Program addresses disparities for rural cancer patients
Reducing Rural Cancer Disparities Together, a project supported by a partnership between the University of Wisconsin-Extension and the Carbone Cancer Center, recently received a $350,000 grant from the U.S. Department of Agriculture’s National Institute of Food and Agriculture.
“Children and adults living in rural communities are more likely to face health challenges associated with low levels of employment and education, geographic barriers and a lack of accessible health care,” said Sonny Ramaswamy, NIFA director. “This program addresses these challenges head on by providing individuals in rural communities with health and safety education that can ultimately save their lives.”
The Wisconsin project is one of five grants, totaling $1.4 million, awarded across the country. NIFA officials noted in their press release that the Wisconsin project “… will increase the health literacy and access to services for rural residents in the area of cancer education and treatment while building capacity in health-focused coalitions to address rural health disparities.”
“Ensuring all of our friends and neighbors across Wisconsin have access to the best cancer-related health care and information, regardless of whether they live in the most rural parts of our state or the most populated, is the central goal of this project and of the UW Carbone Cancer Center. We look forward to working side-by-side with rural communities and UW-Extension on achieving this goal,” said Howard Bailey, MD, director of the University of Wisconsin Carbone Cancer Center, and Andy and Susan North Professor of Cancer Research.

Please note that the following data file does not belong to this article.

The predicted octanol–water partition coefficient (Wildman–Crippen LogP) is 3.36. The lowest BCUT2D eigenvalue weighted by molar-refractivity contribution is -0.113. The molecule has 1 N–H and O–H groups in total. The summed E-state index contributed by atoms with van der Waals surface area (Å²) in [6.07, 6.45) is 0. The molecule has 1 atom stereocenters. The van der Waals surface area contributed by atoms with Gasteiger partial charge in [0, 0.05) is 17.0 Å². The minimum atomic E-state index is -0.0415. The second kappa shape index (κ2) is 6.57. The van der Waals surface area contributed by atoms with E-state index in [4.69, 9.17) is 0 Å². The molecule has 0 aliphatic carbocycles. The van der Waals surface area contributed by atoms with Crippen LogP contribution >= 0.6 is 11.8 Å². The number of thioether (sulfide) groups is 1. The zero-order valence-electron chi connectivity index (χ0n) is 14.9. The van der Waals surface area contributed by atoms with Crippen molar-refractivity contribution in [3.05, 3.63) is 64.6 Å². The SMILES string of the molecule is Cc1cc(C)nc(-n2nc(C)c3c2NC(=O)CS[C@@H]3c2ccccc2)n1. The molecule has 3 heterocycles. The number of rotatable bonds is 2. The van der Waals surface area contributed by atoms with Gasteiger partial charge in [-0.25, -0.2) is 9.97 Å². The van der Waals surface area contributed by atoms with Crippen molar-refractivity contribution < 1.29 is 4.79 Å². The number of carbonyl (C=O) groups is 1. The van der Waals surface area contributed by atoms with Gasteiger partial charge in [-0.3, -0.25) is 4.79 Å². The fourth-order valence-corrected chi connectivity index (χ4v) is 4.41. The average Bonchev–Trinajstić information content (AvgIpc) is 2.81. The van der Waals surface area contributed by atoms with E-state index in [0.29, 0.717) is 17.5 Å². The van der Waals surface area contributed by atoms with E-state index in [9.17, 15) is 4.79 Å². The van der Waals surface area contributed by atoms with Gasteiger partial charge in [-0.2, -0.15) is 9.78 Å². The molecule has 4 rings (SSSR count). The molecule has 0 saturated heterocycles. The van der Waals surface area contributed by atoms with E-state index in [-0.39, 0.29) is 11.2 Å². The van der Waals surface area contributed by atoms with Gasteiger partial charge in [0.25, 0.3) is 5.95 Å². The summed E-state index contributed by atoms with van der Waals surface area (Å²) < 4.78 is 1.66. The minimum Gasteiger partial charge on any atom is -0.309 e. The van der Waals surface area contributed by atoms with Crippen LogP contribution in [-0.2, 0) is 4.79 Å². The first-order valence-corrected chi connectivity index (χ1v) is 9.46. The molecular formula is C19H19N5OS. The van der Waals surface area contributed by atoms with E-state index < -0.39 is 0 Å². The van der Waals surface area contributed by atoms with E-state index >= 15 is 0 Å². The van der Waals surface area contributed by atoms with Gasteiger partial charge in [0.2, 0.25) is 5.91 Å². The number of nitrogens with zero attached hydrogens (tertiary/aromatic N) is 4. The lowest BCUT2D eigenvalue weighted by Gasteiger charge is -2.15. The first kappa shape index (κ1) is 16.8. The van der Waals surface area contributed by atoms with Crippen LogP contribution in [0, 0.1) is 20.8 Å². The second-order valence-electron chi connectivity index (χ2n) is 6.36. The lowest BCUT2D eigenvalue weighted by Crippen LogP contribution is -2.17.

Building on Cancer Clear & Simple, a successful health education program piloted by UW’s cancer center Cancer Health Disparities Initiative in three rural south central counties, the new grant-funded effort will develop additional training tools, employ a “train-the-trainer” format involving UW-Extension county family living educators and their community partners, and expand Cancer Clear & Simple to rural counties statewide.
The Wisconsin team will also build local community coalition capacity to address systems and environmental factors to help reduce rural cancer disparities.
“This project is a strong example of our growing collaborative work with the University of Wisconsin School of Medicine and Public Health, and Carbone Cancer Center, both at state and county levels,” said Rick Klemme, dean and director of UW-Extension, Cooperative Extension.
To learn more about the impacts of UW-Extension and local, state and federal partners on individual, family and community health, go to http://flp.ces.uwex.edu/wisconsin-impacts.